Digging Me Digging You

Jan 18

Review by @Critical Jazz

Thanks to Brent Black for this great review of the new record!

You will dig this…

Amy Cervini is not a singer, not a vocalist but a wonderful story teller. Amy Cervini is an artist. Digging Me Digging You is breathing new life and for some people perhaps first discovery into the hip jazz pixie Blossom Dearie. While the release title is drawn from the lyrics to “Hey John” a song Dearie penned after becoming friends with John Lennon,Digging Me Digging You is a wonderful look not just at Dearie but a rising vocal star in Amy Cervini.
Unlike the American Idol and X-Factor flavored vocal pyrotechnics of vocalists whose greatest claim to fame may be a seven octave range despite not having the slightest clue as to how to use this gift artistically, Cervini is real. Cervini plays catch and release with certain notes all while keeping the melody front and center. Joined by an all star New York jazz combo, Cervini covers tunes such as “Everything I’ve Got” and “Tea for Two” and once again makes old school become new cool with relative ease.
This eclectic if not quirky set of tunes covers a wide range but is easily accessible to all tastes. On “Everything I’ve Got” Cervini conveys the right amount of attitude, sass and playful exuberance without ever hitting that self indulgent trip wire that a “singer” might otherwise find quickly. “I Like You, You’re Nice” is an intimate ballad delivered with a subtle sensuality that is refreshing in the hands of a true artist. The rhythm section of Bruce Barth on piano, Matt Aronoff on bass and drummer Matt Wilson play with and not around Cervini which adds great texture and depth to a release full of intriguing nuances. Meters are slightly altered and arrangements slightly tweaked but everything comes together as a unique and invigorating take on classic vocal jazz.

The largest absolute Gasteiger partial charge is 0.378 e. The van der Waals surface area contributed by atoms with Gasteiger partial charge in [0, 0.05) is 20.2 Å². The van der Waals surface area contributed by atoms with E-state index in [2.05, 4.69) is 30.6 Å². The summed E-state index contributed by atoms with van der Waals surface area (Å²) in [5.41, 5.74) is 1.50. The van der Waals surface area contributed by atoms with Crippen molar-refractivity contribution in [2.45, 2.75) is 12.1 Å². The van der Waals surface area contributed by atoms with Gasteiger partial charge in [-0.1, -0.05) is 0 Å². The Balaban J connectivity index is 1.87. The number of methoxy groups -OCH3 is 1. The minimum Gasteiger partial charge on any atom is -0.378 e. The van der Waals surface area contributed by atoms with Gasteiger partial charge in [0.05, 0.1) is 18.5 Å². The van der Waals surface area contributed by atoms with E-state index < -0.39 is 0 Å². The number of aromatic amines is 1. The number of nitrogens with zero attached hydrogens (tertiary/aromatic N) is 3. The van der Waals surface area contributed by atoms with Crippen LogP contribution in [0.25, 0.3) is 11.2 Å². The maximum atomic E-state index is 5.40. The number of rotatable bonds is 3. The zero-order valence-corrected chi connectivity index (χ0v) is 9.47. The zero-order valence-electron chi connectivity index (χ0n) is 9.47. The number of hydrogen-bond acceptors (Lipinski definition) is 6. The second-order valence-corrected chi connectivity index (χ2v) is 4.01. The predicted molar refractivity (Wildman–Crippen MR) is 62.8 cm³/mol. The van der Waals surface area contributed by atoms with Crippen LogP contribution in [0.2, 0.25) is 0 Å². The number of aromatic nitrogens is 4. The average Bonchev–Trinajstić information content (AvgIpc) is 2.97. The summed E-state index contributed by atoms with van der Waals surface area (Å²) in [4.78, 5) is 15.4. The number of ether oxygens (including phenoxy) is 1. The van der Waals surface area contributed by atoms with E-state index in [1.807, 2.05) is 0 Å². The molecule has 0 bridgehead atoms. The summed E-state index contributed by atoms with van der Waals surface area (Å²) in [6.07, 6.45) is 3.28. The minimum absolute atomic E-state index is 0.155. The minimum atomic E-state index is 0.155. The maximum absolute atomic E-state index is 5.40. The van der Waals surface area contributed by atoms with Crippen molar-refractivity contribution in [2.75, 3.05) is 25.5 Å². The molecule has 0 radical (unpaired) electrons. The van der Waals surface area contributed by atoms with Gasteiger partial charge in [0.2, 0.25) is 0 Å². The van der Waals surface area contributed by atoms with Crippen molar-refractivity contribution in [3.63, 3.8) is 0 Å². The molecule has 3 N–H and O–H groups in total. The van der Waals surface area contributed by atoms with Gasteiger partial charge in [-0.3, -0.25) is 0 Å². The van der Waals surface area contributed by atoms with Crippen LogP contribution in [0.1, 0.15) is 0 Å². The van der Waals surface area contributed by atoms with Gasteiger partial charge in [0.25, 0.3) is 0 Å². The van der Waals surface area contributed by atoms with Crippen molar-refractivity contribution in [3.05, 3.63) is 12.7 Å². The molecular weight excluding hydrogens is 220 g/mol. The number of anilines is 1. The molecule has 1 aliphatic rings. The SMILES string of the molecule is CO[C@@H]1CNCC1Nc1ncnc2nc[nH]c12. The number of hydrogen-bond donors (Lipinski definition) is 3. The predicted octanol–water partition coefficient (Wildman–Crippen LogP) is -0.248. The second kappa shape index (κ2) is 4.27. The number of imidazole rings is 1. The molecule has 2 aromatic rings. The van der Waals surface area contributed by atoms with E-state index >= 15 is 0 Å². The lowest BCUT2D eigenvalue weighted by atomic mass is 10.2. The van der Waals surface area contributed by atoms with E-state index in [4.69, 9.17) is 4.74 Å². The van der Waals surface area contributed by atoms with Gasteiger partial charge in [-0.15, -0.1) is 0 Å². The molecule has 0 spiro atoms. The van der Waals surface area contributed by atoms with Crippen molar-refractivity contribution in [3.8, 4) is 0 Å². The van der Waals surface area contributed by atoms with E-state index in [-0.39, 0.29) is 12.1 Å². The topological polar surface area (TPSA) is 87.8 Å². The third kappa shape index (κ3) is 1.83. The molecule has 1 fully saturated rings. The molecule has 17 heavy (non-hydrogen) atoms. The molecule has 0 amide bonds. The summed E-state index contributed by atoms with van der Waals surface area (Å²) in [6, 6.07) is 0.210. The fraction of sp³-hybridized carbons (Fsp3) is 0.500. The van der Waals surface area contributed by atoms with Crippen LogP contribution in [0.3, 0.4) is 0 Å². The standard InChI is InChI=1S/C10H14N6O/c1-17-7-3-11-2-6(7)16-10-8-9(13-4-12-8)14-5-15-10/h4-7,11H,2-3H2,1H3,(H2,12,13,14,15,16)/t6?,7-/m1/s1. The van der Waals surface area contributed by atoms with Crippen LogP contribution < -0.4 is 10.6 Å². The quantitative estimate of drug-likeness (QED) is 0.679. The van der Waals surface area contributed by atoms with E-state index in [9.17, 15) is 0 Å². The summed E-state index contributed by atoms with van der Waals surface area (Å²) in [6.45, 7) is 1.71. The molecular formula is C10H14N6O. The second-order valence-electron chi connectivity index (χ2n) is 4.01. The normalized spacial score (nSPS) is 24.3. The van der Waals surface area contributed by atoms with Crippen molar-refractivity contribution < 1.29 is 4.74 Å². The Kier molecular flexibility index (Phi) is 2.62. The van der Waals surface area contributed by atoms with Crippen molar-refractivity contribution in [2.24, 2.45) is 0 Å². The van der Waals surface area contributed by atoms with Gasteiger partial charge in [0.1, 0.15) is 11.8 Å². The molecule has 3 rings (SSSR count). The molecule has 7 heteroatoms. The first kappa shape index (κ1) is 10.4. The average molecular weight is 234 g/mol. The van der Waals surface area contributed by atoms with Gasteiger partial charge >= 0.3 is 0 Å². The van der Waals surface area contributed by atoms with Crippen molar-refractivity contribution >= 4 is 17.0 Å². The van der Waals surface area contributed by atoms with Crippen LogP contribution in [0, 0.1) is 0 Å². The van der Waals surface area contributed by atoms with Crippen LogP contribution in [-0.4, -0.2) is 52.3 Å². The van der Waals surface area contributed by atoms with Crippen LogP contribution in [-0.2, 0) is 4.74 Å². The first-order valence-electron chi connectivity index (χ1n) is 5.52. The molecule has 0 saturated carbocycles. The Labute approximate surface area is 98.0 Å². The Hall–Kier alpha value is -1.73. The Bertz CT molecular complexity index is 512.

Not familiar with Blossom Dearie? That’s cool. Cervini will do the introductions on an impeccable release that is as entertaining as they come!
And…You will dig it.
5 stars!”

(Source: criticaljazz.com)

Jan 12

New video of "Rhode Island" -

A performance with Pete McCann on guitar and Matt Aronoff on bass

Jan 09

Another version of the cover photo

Another version of the cover photo

Jan 05

A bit more about the record

"With this album," Cervini says, "I’m not paying tribute so much to Blossom Dearie as a singer and a pianist as I’m paying tribute to the choices she made as a singer and a pianist." The Toronto-bred, New York-based Cervini was told by people that she sounded like Blossom Dearie "before I had even heard her sing – and once I did, I recognized a lot of the way I felt about music and singing in her. She seemed like a kindred spirit."